26. 26. Basel III Specific Criteria • Supervisory guidelines have been established for the Advanced Measurement Approach governing 33 principles in 4 separate categories. Supervisors will assess banks against each of these guidelines. Governance Data & Reporting (cont’d) 1. Roles and responsibilities 18. External loss data policy 2. Board of Director oversight 19. Management review of external data 3. Appropriate resources 20. Thresholds 4. Independent function 21. Boundaries 5. Risk and Exposure reporting 6. LOB responsibility Environment 7. LOB alignment with firm-wide policy 22. Business environment and control factors 8. Firm-wide policies and procedures 23. Comparison of loss experience 24. Scenario analysis policy Data & Reporting 9. Firm-wide exposure reporting Capital Measurement 10. Senior management reporting 25. Analysis framework 11. Internal controls minimum standards 26. Documented assumptions 12. Data sufficiency 27. Calculated elements 13. Definition 28. Treatment of EL 14. Collection and modification standards 29. Diversification / correlation assumptions 15. Loss history time series 30. Insurance offset 16. Data mapping 31. Data management 17. Loss data capture policy 32. Verification 33. Independent testing8/3/2012 27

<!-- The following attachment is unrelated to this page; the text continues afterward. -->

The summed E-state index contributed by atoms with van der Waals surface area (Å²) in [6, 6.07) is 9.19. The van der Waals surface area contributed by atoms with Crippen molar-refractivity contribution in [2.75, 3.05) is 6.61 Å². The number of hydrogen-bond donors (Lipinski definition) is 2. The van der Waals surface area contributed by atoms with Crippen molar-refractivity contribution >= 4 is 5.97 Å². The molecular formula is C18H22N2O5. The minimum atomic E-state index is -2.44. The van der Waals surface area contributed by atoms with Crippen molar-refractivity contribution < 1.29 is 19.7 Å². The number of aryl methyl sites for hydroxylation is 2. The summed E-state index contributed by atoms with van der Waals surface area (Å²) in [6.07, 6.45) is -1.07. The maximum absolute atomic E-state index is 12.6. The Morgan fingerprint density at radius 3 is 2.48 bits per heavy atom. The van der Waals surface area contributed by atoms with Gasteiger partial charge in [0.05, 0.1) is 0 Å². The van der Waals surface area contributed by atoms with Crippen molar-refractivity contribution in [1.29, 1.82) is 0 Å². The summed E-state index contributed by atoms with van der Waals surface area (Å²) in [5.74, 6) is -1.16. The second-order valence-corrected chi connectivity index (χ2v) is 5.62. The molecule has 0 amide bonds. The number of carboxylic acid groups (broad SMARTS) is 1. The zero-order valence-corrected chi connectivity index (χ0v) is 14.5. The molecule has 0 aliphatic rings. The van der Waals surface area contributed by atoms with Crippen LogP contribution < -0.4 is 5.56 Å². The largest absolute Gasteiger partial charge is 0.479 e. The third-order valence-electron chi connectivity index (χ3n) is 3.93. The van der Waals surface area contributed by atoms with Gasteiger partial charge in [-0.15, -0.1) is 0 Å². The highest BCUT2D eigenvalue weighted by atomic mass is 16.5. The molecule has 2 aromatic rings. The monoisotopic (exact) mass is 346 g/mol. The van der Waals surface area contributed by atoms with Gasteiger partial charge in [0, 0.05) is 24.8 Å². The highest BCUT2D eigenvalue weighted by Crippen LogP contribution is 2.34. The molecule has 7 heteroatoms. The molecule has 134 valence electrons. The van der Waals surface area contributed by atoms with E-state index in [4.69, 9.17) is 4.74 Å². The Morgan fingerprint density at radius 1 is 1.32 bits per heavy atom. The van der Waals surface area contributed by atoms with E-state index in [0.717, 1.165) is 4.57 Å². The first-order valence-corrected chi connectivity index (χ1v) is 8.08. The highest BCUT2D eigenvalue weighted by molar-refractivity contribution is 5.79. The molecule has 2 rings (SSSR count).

27. 27. Variables In Foreign Exchange Trade Stage I Stage II Stage III Stage IV Stage V (Before order Match or (Before Financial (Before Settlement (Before Value Date) (Before Terms Broker Verification) Confirmation) Confirmation) (open trade) Confirmation) 1. Elapsed Time 1. Elapsed Time 1. Notional 1. Notional 1. Elapsed Time 2. Historical Volatility 2. Historical Volatility 2. Potential OD Rates 2. Payment 2. Historical Volatility 3. Deviation from Average 3. Deviation from 3. Master Agreement Instruction 3. Deviation from Volatility Average Volatility (Provisions for Precedence Average Volatility 4. Mark-to-Market 4. Mark-to-Market Netting) 3. Potential OD rates 4. Mark-to-Market 5. Trader Error Ratio 5. Trader Error Ratio 4. Mark-to-Market 4. Mark-to-Market 5. Trader Error Ratio 6. Client Sensitivity 6. Client Sensitivity 5. Fail Recovery Time 5. Fail Recovery Time 6. Client Sensitivity 7. Sales Error Ratio 7. Regulatory Risk 6. Client Sensitivity 6. Client Sensitivity 7. Sales Error Ratio 8. Execution Method 7. Regulatory Risk 7. Regulatory Risk 8. Outgoing Confirm 9. Client Operating 8. Liquidity Risk 8. Liquidity Risk Method Infrastructure 9. Client Operating 9. Client Operation 9. Template 10. Incoming Confirm Infrastructure Infrastructure Precedence Method 10. Country Operating 10. Country Operating 10. Incoming Confirm 11. Outgoing Confirm Infrastructure Infrastructure Method Method 11. Operator Stage II 11. Operator Stage I 11. Product Complexity 12. Outgoing Conf 12. Product Complexity 12. Operator Stage III 12. Master Agreement Delay/Elapsed Time 13. Time to Settlement Approver Operator State II 13. Internal Credit Cutoff 13. Master Agreement Rating 14. Payment 14. Sales Error Ratio Instruction Precedence8/3/2012 28